In a nuclear explosion, temperatures also reach about 100,000,000 degrees Celsius, resulting in a brilliant fireball. This fireball releases thermal radiation, which damages or destroys nearby objects. Living creatures may suffer burns or death, and flammable materials may catch fire. In the case of Hiroshima, it was the fire that began among the city’s wooden structures that caused more than eighty percent of all damage. Thermal radiation is responsible for about one-third of the damage from a near-surface nuclear explosion. It, too, dissipates rapidly.

A 23 kiloton tower shot called BADGER, fired on April 18, 1953 at the Nevada Test Site, as part of the Operation Upshot–Knothole nuclear test series. (NNSA)

Unique to nuclear explosions, other radiation can have military effects, even with lower-yield nuclear weapons. Prompt electromagnetic radiation in the form of gamma rays and x-rays and fast neutrons from the detonation are associated with nuclear explosions. Near the earth, these radiation types are stopped at a range determined by absorption in the atmosphere. Therefore, the distance to produce an effect from prompt radiation does not increase appreciably when yield is increased.

Furthermore, excess neutrons from the nuclear explosion or from the decaying split atoms can interact with surrounding material and make it unstable. The unstable atoms release various types of radiation over short to long time periods. For example, if the fireball interacts with the ground, it draws up earth and other debris that become unstable and radioactive. This material is then moved by air currents to other locations and falls to the ground, depositing the radiation referred to as fallout. If, however, the fireball does not touch the ground, then only the bomb materials not consumed in the fireball (missile or bomb material) are made radioactive, substantially reducing the amount of radioactive material.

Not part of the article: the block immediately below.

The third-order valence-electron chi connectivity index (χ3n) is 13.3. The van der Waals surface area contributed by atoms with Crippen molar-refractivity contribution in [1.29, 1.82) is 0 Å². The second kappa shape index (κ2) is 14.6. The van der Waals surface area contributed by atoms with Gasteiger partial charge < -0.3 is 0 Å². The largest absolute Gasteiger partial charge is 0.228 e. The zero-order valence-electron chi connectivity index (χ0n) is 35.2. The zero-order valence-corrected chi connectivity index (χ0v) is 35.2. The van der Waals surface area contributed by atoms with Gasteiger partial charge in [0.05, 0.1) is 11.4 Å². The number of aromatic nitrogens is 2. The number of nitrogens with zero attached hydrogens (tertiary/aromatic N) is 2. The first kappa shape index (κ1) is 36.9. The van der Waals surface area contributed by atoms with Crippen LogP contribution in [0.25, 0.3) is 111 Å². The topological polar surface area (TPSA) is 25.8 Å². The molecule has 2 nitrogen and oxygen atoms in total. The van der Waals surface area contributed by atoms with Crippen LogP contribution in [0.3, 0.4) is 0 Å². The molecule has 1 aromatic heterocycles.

One result of the more than one thousand nuclear tests conducted by the United States is that American scientists developed effective calculations for understanding nuclear weapons effects. The MIT nuclear weapons education project and NUKEMAP apply the basic calculations (with their own modifications) found in Samuel Glasstone and Philip J. Dolan’s The Effects of Nuclear Weapons, which is perhaps the best initial resource for understanding nuclear weapons effects.

Evaluating low-yield nuclear weapons effects

The Defense Threat Reduction Agency (DTRA) maintains high-fidelity nuclear weapons effects software that provides detailed information relating to effects and the variables that shape them. Unfortunately, an unclassified version of their software is not available. Thus, calculations for this article were derived using the unclassified Los Alamos Simple Effects Calculator.

Many variables affect the outcome of a nuclear detonation. Atmospheric conditions like rain, clouds, wind, and humidity change many aspects of the overall effect in radiation propagation and fallout. Topography also plays a role in a blast as, for example, mountains reflect blast waves and cityscapes channel winds. Since most nuclear tests were performed in open areas (deserts and oceans), much national effort was applied to understanding these other effects. However, since they are all based upon specific scenarios, public weapons effects calculators, such as the one used in this article, are limited in their ability to provide fidelity for all effects.